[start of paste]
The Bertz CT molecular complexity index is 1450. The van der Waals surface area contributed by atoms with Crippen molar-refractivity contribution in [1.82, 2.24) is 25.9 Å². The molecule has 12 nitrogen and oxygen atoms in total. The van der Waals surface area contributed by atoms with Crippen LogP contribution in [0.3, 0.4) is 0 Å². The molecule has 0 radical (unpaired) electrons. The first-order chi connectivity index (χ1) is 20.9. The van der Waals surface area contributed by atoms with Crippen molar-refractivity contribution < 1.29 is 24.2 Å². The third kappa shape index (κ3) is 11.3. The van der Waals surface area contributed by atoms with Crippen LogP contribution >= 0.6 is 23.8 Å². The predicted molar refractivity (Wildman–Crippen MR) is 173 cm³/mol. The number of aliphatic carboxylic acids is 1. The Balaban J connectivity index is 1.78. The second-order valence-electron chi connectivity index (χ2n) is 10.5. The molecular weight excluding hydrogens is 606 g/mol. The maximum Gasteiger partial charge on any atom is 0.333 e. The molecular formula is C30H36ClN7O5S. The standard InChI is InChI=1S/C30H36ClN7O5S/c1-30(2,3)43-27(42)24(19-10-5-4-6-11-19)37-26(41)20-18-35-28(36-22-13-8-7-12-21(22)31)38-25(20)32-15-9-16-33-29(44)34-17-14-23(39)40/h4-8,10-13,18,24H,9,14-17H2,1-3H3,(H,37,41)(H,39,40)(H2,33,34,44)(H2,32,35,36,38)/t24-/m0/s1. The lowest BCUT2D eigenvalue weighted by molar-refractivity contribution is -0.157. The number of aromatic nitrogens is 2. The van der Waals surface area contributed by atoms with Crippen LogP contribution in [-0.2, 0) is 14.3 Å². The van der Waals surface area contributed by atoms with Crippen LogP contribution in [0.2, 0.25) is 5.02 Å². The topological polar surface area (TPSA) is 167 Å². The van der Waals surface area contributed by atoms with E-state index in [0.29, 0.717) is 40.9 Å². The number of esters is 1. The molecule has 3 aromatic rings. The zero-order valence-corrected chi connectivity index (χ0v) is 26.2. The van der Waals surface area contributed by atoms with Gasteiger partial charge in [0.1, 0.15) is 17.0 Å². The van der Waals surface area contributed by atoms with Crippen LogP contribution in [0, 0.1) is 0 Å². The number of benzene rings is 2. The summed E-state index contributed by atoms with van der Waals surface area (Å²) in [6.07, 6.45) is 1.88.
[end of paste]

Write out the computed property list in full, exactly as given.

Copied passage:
The Bertz CT molecular complexity index is 1450. The van der Waals surface area contributed by atoms with Crippen molar-refractivity contribution in [1.82, 2.24) is 25.9 Å². The molecule has 12 nitrogen and oxygen atoms in total. The van der Waals surface area contributed by atoms with Crippen LogP contribution in [0.3, 0.4) is 0 Å². The molecule has 0 radical (unpaired) electrons. The first-order chi connectivity index (χ1) is 20.9. The van der Waals surface area contributed by atoms with Crippen molar-refractivity contribution < 1.29 is 24.2 Å². The third kappa shape index (κ3) is 11.3. The van der Waals surface area contributed by atoms with Crippen LogP contribution >= 0.6 is 23.8 Å². The predicted molar refractivity (Wildman–Crippen MR) is 173 cm³/mol. The number of aliphatic carboxylic acids is 1. The Balaban J connectivity index is 1.78. The second-order valence-electron chi connectivity index (χ2n) is 10.5. The molecular weight excluding hydrogens is 606 g/mol. The maximum Gasteiger partial charge on any atom is 0.333 e. The molecular formula is C30H36ClN7O5S. The standard InChI is InChI=1S/C30H36ClN7O5S/c1-30(2,3)43-27(42)24(19-10-5-4-6-11-19)37-26(41)20-18-35-28(36-22-13-8-7-12-21(22)31)38-25(20)32-15-9-16-33-29(44)34-17-14-23(39)40/h4-8,10-13,18,24H,9,14-17H2,1-3H3,(H,37,41)(H,39,40)(H2,33,34,44)(H2,32,35,36,38)/t24-/m0/s1. The lowest BCUT2D eigenvalue weighted by molar-refractivity contribution is -0.157. The number of aromatic nitrogens is 2. The van der Waals surface area contributed by atoms with Crippen LogP contribution in [-0.2, 0) is 14.3 Å². The van der Waals surface area contributed by atoms with Crippen LogP contribution in [0.2, 0.25) is 5.02 Å². The topological polar surface area (TPSA) is 167 Å². The van der Waals surface area contributed by atoms with E-state index in [0.29, 0.717) is 40.9 Å². The number of esters is 1. The molecule has 3 aromatic rings. The zero-order valence-corrected chi connectivity index (χ0v) is 26.2. The van der Waals surface area contributed by atoms with Gasteiger partial charge in [0.1, 0.15) is 17.0 Å². The van der Waals surface area contributed by atoms with Crippen LogP contribution in [0, 0.1) is 0 Å². The number of benzene rings is 2. The summed E-state index contributed by atoms with van der Waals surface area (Å²) in [6.07, 6.45) is 1.88.